Here are a few more lessons I learned from last year's NaNoWriMo experience.

Give yourself permission to write a shitty first draft. No, seriously. I pretended to do this last year, but in hindsight I wasn't really committed to it. I did a lot of re-reading, cleaning up dialogue, closing plot holes, etc. That is absolutely not the way to pump out a first draft in 30 days. During the month of November, your Inner Editor is your enemy. Sure, it will be your best friend on subsequent revisions, but not in the next 30 days. Go for quantity, not quality. The goal is to get it written, not to get it right. Detailing David's lovely locks before you even chisel out the bottom half of his body makes it less likely you'll finish the sculpture at all.

But just how shitty are we talking here? Without your Inner Editor, does this mean your plot may not make sense? Yes. Does this mean your characters may be boring stereotypes or wild caricatures of your cow-orkers? Yes. Does this mean your dialogue will be full of clichés, and will probably read like it was written by a second grader? Yes. Does this mean you will leave stray commas, parentheses, and adverbs where none are needed? Yes. Does this mean you will write run-on sentences from hell? Yes. Does this mean you will make up impossible fantasies instead of spending hours of research to ensure your sci-fi devices obey the known laws of physics? Oh, hell yes. Make something up. Pretend you're an expert. Write love notes to yourself and use them toward your word count. Don't worry too much about where this is going. Just go, go, go!

Don't fall too far behind. To write 50,000 words in 30 days, you need to average about 1,666 words per day. This can seem daunting, but less so if you write without the Inner Editor reading over your shoulder. However, even if you write like the wind, there may be times when you fall behind. Especially during Week 2, when the novelty has worn off and your story starts to get stuck. Last year on November 16, I was 10,751 words behind pace. I was supposed to have written 26,666 words, and I had only written 15,915. I saw the writing on the wall; unless I made a drastic change, I wasn't going to make it. I confessed to my wife that I didn't think I was going to finish. It was fun while it lasted, and I wouldn't feel too bad for falling short.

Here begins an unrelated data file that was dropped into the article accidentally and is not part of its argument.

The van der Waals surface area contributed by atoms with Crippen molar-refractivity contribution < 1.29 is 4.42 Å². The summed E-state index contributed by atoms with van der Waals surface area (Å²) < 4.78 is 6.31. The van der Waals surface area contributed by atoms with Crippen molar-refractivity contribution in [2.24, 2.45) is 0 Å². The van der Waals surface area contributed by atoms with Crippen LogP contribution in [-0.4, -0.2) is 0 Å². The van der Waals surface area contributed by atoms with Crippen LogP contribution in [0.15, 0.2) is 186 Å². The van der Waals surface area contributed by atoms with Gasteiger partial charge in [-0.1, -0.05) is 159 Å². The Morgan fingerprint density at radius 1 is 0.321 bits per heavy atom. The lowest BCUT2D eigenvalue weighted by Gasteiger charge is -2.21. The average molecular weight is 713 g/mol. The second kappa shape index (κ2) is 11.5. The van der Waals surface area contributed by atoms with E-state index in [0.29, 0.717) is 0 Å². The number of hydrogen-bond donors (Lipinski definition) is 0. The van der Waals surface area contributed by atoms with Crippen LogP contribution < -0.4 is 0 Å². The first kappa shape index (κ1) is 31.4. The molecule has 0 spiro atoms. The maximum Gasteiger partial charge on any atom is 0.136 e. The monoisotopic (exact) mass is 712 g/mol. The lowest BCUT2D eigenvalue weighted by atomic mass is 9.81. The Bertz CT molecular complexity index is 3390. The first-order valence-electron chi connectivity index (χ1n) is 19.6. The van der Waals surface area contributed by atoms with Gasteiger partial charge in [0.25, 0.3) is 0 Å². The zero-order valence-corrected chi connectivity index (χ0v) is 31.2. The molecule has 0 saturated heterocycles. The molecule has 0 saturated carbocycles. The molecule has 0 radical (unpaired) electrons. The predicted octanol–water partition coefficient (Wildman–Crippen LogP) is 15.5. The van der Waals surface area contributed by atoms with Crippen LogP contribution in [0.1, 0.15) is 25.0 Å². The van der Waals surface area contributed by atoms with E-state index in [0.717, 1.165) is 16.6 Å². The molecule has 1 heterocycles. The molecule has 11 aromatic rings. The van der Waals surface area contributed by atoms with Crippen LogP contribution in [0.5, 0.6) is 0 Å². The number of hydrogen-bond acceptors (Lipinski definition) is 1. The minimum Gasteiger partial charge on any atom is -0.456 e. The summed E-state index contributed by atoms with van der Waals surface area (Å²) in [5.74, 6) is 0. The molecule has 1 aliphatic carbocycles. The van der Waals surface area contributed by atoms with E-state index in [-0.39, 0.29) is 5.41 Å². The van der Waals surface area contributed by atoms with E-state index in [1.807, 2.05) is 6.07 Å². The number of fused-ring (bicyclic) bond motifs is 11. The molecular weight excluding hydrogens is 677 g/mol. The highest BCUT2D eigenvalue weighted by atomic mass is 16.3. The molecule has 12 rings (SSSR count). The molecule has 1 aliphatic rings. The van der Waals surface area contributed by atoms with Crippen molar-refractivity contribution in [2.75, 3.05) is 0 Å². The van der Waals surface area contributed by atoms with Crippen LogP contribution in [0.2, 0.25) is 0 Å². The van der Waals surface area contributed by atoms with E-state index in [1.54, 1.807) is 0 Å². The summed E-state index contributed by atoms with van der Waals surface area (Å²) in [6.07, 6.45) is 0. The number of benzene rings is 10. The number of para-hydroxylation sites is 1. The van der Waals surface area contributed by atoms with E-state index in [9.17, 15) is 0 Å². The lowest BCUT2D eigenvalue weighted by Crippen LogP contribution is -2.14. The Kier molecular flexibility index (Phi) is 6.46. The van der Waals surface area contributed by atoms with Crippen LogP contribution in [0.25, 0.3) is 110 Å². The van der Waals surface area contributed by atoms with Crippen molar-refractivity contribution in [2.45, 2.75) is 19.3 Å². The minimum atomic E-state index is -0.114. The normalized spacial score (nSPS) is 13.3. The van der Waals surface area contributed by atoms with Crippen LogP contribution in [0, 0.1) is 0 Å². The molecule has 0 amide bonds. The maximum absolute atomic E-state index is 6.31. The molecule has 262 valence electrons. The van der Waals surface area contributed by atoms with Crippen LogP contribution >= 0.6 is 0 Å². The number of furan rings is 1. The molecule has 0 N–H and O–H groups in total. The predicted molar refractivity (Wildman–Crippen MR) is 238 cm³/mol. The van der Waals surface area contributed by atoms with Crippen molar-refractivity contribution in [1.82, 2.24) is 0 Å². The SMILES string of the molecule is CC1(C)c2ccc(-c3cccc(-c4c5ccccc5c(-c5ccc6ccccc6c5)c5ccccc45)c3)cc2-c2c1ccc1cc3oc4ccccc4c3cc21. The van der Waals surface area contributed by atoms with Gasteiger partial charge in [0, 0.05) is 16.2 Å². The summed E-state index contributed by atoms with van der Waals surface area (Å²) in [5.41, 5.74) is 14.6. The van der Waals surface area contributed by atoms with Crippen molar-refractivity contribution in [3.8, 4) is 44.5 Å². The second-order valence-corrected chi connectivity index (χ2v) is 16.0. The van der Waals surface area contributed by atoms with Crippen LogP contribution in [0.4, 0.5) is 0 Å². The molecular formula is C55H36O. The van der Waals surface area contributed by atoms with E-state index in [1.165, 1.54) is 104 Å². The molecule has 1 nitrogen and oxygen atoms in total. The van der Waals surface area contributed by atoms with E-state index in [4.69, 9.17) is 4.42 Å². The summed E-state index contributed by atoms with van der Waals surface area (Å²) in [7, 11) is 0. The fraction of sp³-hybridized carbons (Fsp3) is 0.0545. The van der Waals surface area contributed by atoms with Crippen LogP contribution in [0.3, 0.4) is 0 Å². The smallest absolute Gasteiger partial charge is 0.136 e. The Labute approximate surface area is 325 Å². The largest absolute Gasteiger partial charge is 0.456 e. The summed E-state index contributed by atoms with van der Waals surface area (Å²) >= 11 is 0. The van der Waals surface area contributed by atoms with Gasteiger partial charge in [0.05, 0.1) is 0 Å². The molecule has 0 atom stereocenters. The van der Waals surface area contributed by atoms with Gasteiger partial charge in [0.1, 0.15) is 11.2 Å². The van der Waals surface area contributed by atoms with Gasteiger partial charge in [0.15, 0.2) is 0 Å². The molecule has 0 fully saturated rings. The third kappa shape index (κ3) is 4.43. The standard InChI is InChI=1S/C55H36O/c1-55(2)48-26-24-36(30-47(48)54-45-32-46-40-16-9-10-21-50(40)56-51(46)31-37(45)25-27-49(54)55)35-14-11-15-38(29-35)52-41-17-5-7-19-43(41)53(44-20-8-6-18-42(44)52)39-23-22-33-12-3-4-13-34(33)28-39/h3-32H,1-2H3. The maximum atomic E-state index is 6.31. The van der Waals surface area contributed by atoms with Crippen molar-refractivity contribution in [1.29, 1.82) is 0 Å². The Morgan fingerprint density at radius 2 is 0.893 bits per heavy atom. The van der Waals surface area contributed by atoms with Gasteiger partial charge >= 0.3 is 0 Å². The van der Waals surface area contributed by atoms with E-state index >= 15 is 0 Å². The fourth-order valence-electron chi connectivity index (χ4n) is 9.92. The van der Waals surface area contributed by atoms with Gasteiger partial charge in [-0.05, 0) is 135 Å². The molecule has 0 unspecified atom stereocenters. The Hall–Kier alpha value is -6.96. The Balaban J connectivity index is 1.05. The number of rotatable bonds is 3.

Fortunately my wife talked some sense into me, and I kicked it into high gear. Making up ground is possible if you fall this far behind, and it can even be thrilling, but I wouldn't recommend it. It's much better for your sanity if you can stay on pace by writing every day. Write a ton during the rush of Week 1, and you will give yourself a cushion that Week 2 will do its best to destroy.

If you do fall behind, catch up with sprints. Writing in short, focused bursts is a good way to crank out high word counts while avoiding burnout. I like to do what Simon Haynes suggests; write in chunks of 500 words, four times per day. Each sprint should last about 20-30 minutes. If you get behind, Simon also has a fantastic catch-up plan that will net you 7,500 words in a single day. I did this last year on November 22 and it made all the difference. I went from 6,000 words behind to right on track. Talk about a confidence booster!

So what are you waiting for? Have you ever wanted to write a novel but haven't sat down and made it happen? Almost no one has done it, but writing a novel is well within reach, and there's no better opportunity than NaNoWriMo. Sign up now, and while you're at it, add me as a writing buddy. Even if you're not participating, you can follow my progress at the link above, and I'll be posting about it periodically on this blog as well. Any questions? Let me know. Happy noveling!

Monday, October 26, 2009

Are you a Mormon?

(Cross-posted at Main Street Plaza.)

At Main Street Plaza, we recently discussed the various names we use to refer to ourselves (liberal Mormon, NOM, post-Mormon, ex-Mormon, etc.) depending on how we each perceive our relationship with Mormonism. I’m interested in much more direct question, which I’m never quite sure how to answer. Are you a Mormon?